Texas, 1970s. Outlaw lovers Bob and Ruth are captured after an unsuccessful robbery attempt. Bob takes the blame for the shooting of a police officer, and goes to prison. Four years later, he manages to escape to reunite with Ruth, who has given birth to a daughter while he was in jail.
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David Lowery loves a slow and emotionally powerful story. Mara and Affleck again star in this Lowery drama, but here they are very different characters... and Affleck doesn't wear a sheet for the whole film.
It's a slowly ebbing character piece with some powerful performances by all. Great work all around and there never seems to be a false note on display.
Lowery once again shows mastery of mood and tone.
"Ain't Them Bodies Saints" worships Terry Malick to a somewhat distracting degree, even if it does succeed in emulating the auteur's signature style. But it's the performances and characters in "Saints" that win you over, in any case -- Rooney Mara and Ben Foster in particular are sublime, with solid supporting work from the compulsively watchable Keith Carradine.
Points for the beautiful, dusty cinematography, the wonderful pace, good performances, and a perfect soundtrack. But no points for the familiar story or its execution, as Lowery makes no attempt to do anything fresh with the material. Not to mention the one-dimensional portrayal of Texas (even stranger seeing Lowery is a Dallas boy). The title is far too ambiguous, and irritating, but that's not a focus by any means.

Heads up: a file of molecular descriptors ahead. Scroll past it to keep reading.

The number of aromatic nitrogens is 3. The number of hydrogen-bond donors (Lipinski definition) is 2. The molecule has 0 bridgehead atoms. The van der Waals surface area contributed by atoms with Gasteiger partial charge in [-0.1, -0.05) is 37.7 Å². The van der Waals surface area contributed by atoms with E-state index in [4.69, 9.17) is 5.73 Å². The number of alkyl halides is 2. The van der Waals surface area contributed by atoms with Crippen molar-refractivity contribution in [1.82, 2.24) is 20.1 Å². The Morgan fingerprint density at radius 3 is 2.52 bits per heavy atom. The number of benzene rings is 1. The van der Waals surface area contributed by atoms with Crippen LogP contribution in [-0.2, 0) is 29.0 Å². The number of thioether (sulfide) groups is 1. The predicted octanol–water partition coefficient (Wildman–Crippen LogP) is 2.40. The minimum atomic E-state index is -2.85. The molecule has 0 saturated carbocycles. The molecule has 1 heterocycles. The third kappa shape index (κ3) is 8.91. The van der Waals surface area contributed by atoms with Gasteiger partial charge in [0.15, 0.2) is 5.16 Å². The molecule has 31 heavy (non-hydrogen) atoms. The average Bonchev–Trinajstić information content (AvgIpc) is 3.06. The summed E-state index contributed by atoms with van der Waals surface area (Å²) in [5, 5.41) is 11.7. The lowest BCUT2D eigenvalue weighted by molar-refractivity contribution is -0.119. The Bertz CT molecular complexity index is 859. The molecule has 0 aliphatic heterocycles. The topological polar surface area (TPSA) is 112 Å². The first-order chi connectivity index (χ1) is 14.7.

Quite wonderful character piece that seems derivative of Malick at times but finds its own voice as it goes on. Lowery is one to watch but the film sings due to the wonderful trio of lead performances by Mara, Affleck and Foster with a winning supporting turn from Carradine. The story isn't novel but the films' pacing and performance make it one to remember. Wonderfully shot and edited with a fitting soundtrack.
A simple drama with a lot of emotional weight in it. The performances were both lovely, I could just watch Casey Affleck (and his voice) on screen forever and Mara gives a career best performance. The opening scene and the birth montage toward the beginning gave me chills along with that astounding score. The ending was also very effective. Perhaps not the most original film of 2013, but a damn fine one at that.
Tender, nostalgic, beautifully shot and scored, this movie has a rather simple plot but it does make you care for the gracious Ruth - Rooney Mara is impeccable - and her adorable daughter.
While the final act felt a little anticlimactic, it was still sad and a bit emotional to see how this love story was simply not meant to be. It made me interested in seeing what Lowery will do next.